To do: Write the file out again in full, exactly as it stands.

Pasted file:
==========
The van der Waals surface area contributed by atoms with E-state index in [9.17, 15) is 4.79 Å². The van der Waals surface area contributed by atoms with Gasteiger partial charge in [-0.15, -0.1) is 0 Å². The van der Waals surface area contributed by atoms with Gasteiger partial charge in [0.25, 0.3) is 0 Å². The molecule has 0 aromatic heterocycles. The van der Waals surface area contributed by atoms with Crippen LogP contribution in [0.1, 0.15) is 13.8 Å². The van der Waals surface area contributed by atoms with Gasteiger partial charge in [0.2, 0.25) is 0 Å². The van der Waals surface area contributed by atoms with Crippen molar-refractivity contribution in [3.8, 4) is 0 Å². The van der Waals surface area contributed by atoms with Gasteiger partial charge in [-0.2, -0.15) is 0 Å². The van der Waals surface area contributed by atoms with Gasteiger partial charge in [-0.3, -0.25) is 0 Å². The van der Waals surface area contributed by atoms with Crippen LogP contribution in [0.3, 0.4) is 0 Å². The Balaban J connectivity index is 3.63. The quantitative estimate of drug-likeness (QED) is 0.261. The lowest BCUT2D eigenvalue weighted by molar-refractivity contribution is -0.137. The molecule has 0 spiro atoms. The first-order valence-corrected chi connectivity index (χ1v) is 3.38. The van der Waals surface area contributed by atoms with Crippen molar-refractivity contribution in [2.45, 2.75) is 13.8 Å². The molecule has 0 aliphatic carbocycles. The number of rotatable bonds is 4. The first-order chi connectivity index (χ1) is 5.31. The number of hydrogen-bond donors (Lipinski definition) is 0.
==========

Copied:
The van der Waals surface area contributed by atoms with E-state index in [9.17, 15) is 4.79 Å². The van der Waals surface area contributed by atoms with Gasteiger partial charge in [-0.15, -0.1) is 0 Å². The van der Waals surface area contributed by atoms with Gasteiger partial charge in [0.25, 0.3) is 0 Å². The molecule has 0 aromatic heterocycles. The van der Waals surface area contributed by atoms with Crippen LogP contribution in [0.1, 0.15) is 13.8 Å². The van der Waals surface area contributed by atoms with Gasteiger partial charge in [0.2, 0.25) is 0 Å². The van der Waals surface area contributed by atoms with Crippen molar-refractivity contribution in [3.8, 4) is 0 Å². The van der Waals surface area contributed by atoms with Gasteiger partial charge in [-0.2, -0.15) is 0 Å². The van der Waals surface area contributed by atoms with Gasteiger partial charge in [-0.3, -0.25) is 0 Å². The van der Waals surface area contributed by atoms with Crippen LogP contribution in [0.3, 0.4) is 0 Å². The Balaban J connectivity index is 3.63. The quantitative estimate of drug-likeness (QED) is 0.261. The lowest BCUT2D eigenvalue weighted by molar-refractivity contribution is -0.137. The molecule has 0 spiro atoms. The first-order valence-corrected chi connectivity index (χ1v) is 3.38. The van der Waals surface area contributed by atoms with Crippen molar-refractivity contribution in [2.45, 2.75) is 13.8 Å². The molecule has 0 aliphatic carbocycles. The number of rotatable bonds is 4. The first-order chi connectivity index (χ1) is 5.31. The number of hydrogen-bond donors (Lipinski definition) is 0.